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Old 05-07-2021, 03:57 PM   #1
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dry vs wet exhaust

I'm curious...especially from those of you that have had comparable boats with both.

daydreaming and gawking at some of these boats, it seems they could be ordered with either type of exhaust system. Some Nordhavn's for example...

Assuming both are properly designed for the boat, quality components, etc...which would you choose? why?
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Old 05-07-2021, 04:30 PM   #2
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Wet exhausts are quieter and easier to fit inside an engine room and the boat itself. The raw water used for exchanger cooling is used to cool the hot exhaust so it can be handled by an exhaust hose.

Dry exhausts send soot upwards to fall back on your boat, are noisy particularly on a fly bridge near the end and require an insulated chase for the exhaust stack usually through the galley/main salon. Dry exhausts either require a raw water pump for exchanger cooling or an external keel cooler.

All in all I think I prefer a wet exhaust. But if you want to give me a Nordhavn with one, I won't turn it down.

David
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Old 05-07-2021, 04:52 PM   #3
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Wet exhausts are quieter and easier to fit inside an engine room and the boat itself. The raw water used for exchanger cooling is used to cool the hot exhaust so it can be handled by an exhaust hose.

Dry exhausts send soot upwards to fall back on your boat, are noisy particularly on a fly bridge near the end and require an insulated chase for the exhaust stack usually through the galley/main salon. Dry exhausts either require a raw water pump for exchanger cooling or an external keel cooler.

All in all I think I prefer a wet exhaust. But if you want to give me a Nordhavn with one, I won't turn it down.

David
+1. The soot issue is a big one for me. We had a previous boat with a diesel fireplace and the soot was a PITA.
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Old 05-07-2021, 05:10 PM   #4
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the key is to have boat designed around the dry exhaust system. With proper muffler the noise can be acceptable. With a keel cooler the raw water pump is eliminated making for a simpler system. I would vote for a dry exhaust if I had a choice and could afford the boat. I does take up a fair amount of room running the exhaust line so that is a negative on the living area.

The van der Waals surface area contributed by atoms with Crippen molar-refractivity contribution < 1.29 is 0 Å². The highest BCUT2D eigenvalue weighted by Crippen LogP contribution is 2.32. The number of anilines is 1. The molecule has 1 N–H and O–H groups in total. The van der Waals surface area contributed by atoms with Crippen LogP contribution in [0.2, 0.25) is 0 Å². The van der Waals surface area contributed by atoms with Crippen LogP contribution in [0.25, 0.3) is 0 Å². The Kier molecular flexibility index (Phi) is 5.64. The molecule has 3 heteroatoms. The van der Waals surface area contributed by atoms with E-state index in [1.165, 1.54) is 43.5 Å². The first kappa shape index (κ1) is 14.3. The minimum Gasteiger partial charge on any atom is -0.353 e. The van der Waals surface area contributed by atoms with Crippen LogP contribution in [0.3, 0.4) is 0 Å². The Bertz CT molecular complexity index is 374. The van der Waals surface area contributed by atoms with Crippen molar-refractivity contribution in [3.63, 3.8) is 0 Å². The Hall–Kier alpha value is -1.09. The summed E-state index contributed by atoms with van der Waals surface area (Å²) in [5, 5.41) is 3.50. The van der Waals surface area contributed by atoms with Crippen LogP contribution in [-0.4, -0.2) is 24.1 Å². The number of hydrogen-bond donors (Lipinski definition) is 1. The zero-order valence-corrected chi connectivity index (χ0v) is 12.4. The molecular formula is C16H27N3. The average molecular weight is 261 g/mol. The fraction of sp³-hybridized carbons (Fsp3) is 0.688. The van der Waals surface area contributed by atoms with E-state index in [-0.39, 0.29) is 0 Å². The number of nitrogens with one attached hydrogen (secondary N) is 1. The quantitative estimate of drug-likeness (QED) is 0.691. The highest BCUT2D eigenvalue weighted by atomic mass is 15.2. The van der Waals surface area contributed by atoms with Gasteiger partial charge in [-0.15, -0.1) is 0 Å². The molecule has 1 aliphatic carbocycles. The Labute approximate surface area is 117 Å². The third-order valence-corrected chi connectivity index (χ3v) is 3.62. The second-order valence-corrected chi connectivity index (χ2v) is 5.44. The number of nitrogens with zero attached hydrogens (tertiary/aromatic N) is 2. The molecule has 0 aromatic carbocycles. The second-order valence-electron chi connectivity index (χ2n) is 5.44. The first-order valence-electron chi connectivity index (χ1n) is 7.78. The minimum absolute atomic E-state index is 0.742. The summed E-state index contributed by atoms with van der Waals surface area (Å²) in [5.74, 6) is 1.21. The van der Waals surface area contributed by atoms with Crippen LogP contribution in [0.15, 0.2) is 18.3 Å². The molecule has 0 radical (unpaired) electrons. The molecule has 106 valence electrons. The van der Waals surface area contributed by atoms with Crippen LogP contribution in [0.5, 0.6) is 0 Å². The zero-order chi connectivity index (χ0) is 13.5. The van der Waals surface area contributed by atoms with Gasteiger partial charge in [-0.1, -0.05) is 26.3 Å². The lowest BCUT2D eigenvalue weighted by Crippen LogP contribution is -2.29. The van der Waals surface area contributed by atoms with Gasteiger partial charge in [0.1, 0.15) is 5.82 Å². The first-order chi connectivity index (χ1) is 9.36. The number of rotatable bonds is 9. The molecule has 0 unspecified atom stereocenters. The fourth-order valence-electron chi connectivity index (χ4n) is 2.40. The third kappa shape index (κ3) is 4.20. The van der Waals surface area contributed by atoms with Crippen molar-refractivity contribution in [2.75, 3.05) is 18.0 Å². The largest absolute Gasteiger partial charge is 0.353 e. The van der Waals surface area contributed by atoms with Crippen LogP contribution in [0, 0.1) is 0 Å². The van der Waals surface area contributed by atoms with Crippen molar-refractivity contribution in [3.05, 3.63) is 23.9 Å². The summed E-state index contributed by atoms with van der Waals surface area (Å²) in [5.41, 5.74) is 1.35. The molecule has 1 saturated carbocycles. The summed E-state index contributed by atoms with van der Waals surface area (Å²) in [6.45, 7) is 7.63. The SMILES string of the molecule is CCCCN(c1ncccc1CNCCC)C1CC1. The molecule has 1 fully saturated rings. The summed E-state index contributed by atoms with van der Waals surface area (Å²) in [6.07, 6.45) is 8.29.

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Old 05-07-2021, 05:33 PM   #5
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Although I gave serious consideration to a Nordhavn, and had been persuaded by most of the "features" that make a Nordhavn unique and presumably ideally suited to their mission of long range voyaging, I ultimately chose a semi-custom boat that was more suited to fishing. One of those features was dry exhaust. (And having had a wet exhaust trailer boat in which catastrophic damage was done to the engine because an exhaust manifold had corroded, their points about the reliability of dry exhaust resonated with me.) Because the boat I chose was semi-custom, I explored, but quickly abandoned the idea of dry exhaust -- routing the exhaust stack through the salon would be disruptive, and having the exhaust above the flybridge would interfere with my tower -- and a tower is very important to fishing. Maybe I am living in a state of ignorant bliss, but my decision was made easier because I was persuaded that risks of a well-designed wet exhaust system are minimal. In choosing between wet and dry turbos for my engines, I opted for dry (perhaps as some sort of self-compromise on the dry exhaust issue). In retrospect the wet turbos would have been a much better choice.
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Old 05-07-2021, 05:43 PM   #6
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My N46 was dry exhaust. WOT the temp would climb to the point where I had to throttle down every now and then. Each time I hauled I sent the keel cooler to a shop to be boiled out and pressure tested. The keel cooler would fit into slight cavity for protection. I might have been in 'over-kill' mode, send the cooler to a shop but, ...... maybe I should not have run it a WOT for long periods of time plus the water temp in FL is a bit higher than other parts of the world too.